Value-based care translates to payment models that incentivize high-quality, medically appropriate services rather than volume -- a dramatic switch for radiology, which for years has been encouraged to maximize volume without regard for appropriateness or quality, wrote the group led by Dr. Farouk Dako from Temple University Hospital in Philadelphia. That situation must change, however.
Dr. Farouk Dako from Temple University Hospital.
"To expand the role of radiology in providing cost-effective quality healthcare, we must find ways to improve processes and structures that have not traditionally been measured and demonstrate how they influence system-wide performance," they wrote. And we "need to increase our impact by not limiting our quality improvement efforts to the radiology department."
Dako and colleagues offered three ways radiologists can expand their role in a value-based healthcare economy (JACR, January 23, 2017).
1. Be proactive with follow-up
"Coordinated care" is increasingly emphasized in the healthcare enterprise, and radiologists can play a role in it by helping referring physicians manage incidental findings -- which often fall outside of the ordering physician's practice scope, the authors wrote.
An example? Following up a complex renal cyst identified on an MRI scan of the lumbar spine that was ordered by an orthopedic surgeon. Keep in mind that "closing the communication loop" through a documented phone call to the surgeon is not enough. "We know that a lot of these findings end up not being followed up or are followed up inappropriately," the team wrote. "We can increase our value in a coordinated healthcare system by communicating directly with patients and adding incidental findings to the patients' list of health problems."
Dako and colleagues also suggested that radiologists collaborate with their clinician peers to establish follow-up clinics patients can attend for further consultation.
2. Be active consultants
Radiologists should actively assert their role of consultant to clinician peers, helping them choose the right study and protocol based on the patient's symptoms, the authors wrote.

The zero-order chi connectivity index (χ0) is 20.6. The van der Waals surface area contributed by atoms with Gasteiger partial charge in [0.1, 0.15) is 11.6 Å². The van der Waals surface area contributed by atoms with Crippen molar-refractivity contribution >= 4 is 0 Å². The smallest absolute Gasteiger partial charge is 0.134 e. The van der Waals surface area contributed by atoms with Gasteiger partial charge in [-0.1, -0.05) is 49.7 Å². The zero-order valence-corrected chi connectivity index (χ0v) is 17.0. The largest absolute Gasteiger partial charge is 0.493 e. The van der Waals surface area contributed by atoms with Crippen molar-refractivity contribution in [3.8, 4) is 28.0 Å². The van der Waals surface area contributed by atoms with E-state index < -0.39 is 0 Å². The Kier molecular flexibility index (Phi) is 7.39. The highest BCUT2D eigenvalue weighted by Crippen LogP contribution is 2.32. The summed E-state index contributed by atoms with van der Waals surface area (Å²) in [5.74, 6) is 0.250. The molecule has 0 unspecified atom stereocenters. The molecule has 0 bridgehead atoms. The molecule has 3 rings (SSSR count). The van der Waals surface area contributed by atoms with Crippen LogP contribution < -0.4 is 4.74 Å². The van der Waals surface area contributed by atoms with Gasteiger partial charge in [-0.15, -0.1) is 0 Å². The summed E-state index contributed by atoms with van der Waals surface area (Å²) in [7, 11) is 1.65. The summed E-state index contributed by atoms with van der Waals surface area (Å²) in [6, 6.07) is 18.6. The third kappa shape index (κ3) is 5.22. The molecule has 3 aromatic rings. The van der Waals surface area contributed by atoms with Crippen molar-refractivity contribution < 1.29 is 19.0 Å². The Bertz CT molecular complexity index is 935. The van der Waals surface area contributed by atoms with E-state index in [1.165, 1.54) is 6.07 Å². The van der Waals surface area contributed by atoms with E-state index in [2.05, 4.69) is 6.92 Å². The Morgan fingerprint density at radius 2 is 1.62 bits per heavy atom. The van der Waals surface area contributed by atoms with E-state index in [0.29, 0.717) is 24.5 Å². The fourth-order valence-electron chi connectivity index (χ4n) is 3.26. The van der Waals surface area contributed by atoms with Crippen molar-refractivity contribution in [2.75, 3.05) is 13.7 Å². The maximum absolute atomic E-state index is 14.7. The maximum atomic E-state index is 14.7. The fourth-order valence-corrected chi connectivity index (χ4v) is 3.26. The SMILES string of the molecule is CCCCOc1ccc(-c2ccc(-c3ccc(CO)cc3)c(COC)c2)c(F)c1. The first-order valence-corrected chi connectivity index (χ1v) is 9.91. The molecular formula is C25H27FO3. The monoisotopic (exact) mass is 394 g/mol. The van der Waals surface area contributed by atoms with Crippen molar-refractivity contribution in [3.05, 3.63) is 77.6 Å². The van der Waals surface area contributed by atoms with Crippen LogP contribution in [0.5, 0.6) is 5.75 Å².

This means "expanding on traditional questions regarding indications and contraindications of studies, improved communication with clinicians, and helpful inquiry to ensure that a study is not just indicated to answer a generic clinical question but is ideal for the patient at a specific point in time," according to Dako and colleagues.
To do this well, radiologists must be confident in their knowledge about the appropriateness of various studies, and be able to focus less on the fee-for-service model and more on patient-centered care.
3. Think across the enterprise
Radiologists must constantly search for ways outside of the radiology department to improve performance system-wide, according to the authors. One example might be to help define appropriateness criteria for the use of central venous catheters; another could be creating best-practice guidelines for image-guided procedures that are also performed by other specialties.
Finally, Dako and colleagues suggested that radiologists help establish pulmonary embolism response teams, composed of emergency medicine and critical care physicians and radiologists.
"Through teams like this, radiologists can become more involved in both the diagnosis and treatment of patients and work with other departments to coordinate care and reduce time to treatment," they wrote.
What's the overall takeaway? Radiologists should broaden their role in the healthcare enterprise, according to Dako and colleagues.
"Radiologists will need to move toward an expanded role that more directly engages patients and clinical processes outside of the radiology department to succeed in the new value-based economy," they concluded.
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